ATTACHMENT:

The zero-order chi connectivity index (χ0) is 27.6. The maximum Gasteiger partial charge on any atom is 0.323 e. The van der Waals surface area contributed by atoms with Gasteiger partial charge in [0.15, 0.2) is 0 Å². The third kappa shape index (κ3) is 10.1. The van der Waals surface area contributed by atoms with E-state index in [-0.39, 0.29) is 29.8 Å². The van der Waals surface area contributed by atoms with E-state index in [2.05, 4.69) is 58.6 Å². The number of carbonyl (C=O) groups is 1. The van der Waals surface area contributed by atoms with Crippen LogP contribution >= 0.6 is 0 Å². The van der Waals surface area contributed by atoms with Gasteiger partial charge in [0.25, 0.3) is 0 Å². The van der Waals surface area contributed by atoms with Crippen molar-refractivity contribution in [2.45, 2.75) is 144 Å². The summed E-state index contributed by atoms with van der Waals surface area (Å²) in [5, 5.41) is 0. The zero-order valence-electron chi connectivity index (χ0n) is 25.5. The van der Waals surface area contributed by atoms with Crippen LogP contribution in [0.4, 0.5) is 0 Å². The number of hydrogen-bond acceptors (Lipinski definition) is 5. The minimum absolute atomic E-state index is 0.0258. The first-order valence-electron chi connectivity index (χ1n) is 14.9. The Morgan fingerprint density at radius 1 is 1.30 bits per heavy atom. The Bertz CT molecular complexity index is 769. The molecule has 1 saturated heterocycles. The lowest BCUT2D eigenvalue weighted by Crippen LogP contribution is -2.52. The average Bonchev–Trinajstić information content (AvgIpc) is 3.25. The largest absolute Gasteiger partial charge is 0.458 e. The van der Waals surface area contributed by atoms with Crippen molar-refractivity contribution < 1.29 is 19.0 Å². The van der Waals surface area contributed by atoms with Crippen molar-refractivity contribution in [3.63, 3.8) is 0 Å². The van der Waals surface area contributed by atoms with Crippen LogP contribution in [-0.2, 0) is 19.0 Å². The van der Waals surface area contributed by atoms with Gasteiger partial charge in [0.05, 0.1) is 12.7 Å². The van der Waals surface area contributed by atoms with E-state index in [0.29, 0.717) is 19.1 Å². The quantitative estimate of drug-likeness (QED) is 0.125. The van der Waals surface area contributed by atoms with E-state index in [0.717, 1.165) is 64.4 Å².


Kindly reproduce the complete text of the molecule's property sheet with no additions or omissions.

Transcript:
The zero-order chi connectivity index (χ0) is 27.6. The maximum Gasteiger partial charge on any atom is 0.323 e. The van der Waals surface area contributed by atoms with Gasteiger partial charge in [0.15, 0.2) is 0 Å². The third kappa shape index (κ3) is 10.1. The van der Waals surface area contributed by atoms with E-state index in [-0.39, 0.29) is 29.8 Å². The van der Waals surface area contributed by atoms with E-state index in [2.05, 4.69) is 58.6 Å². The number of carbonyl (C=O) groups is 1. The van der Waals surface area contributed by atoms with Crippen LogP contribution >= 0.6 is 0 Å². The van der Waals surface area contributed by atoms with Gasteiger partial charge in [0.25, 0.3) is 0 Å². The van der Waals surface area contributed by atoms with Crippen molar-refractivity contribution in [2.45, 2.75) is 144 Å². The summed E-state index contributed by atoms with van der Waals surface area (Å²) in [5, 5.41) is 0. The zero-order valence-electron chi connectivity index (χ0n) is 25.5. The van der Waals surface area contributed by atoms with Crippen LogP contribution in [0.4, 0.5) is 0 Å². The number of hydrogen-bond acceptors (Lipinski definition) is 5. The minimum absolute atomic E-state index is 0.0258. The first-order valence-electron chi connectivity index (χ1n) is 14.9. The Morgan fingerprint density at radius 1 is 1.30 bits per heavy atom. The Bertz CT molecular complexity index is 769. The molecule has 1 saturated heterocycles. The lowest BCUT2D eigenvalue weighted by Crippen LogP contribution is -2.52. The average Bonchev–Trinajstić information content (AvgIpc) is 3.25. The largest absolute Gasteiger partial charge is 0.458 e. The van der Waals surface area contributed by atoms with Crippen molar-refractivity contribution < 1.29 is 19.0 Å². The van der Waals surface area contributed by atoms with Crippen molar-refractivity contribution in [3.63, 3.8) is 0 Å². The van der Waals surface area contributed by atoms with Crippen LogP contribution in [-0.2, 0) is 19.0 Å². The van der Waals surface area contributed by atoms with Gasteiger partial charge in [0.05, 0.1) is 12.7 Å². The van der Waals surface area contributed by atoms with E-state index in [0.29, 0.717) is 19.1 Å². The quantitative estimate of drug-likeness (QED) is 0.125. The van der Waals surface area contributed by atoms with E-state index in [0.717, 1.165) is 64.4 Å².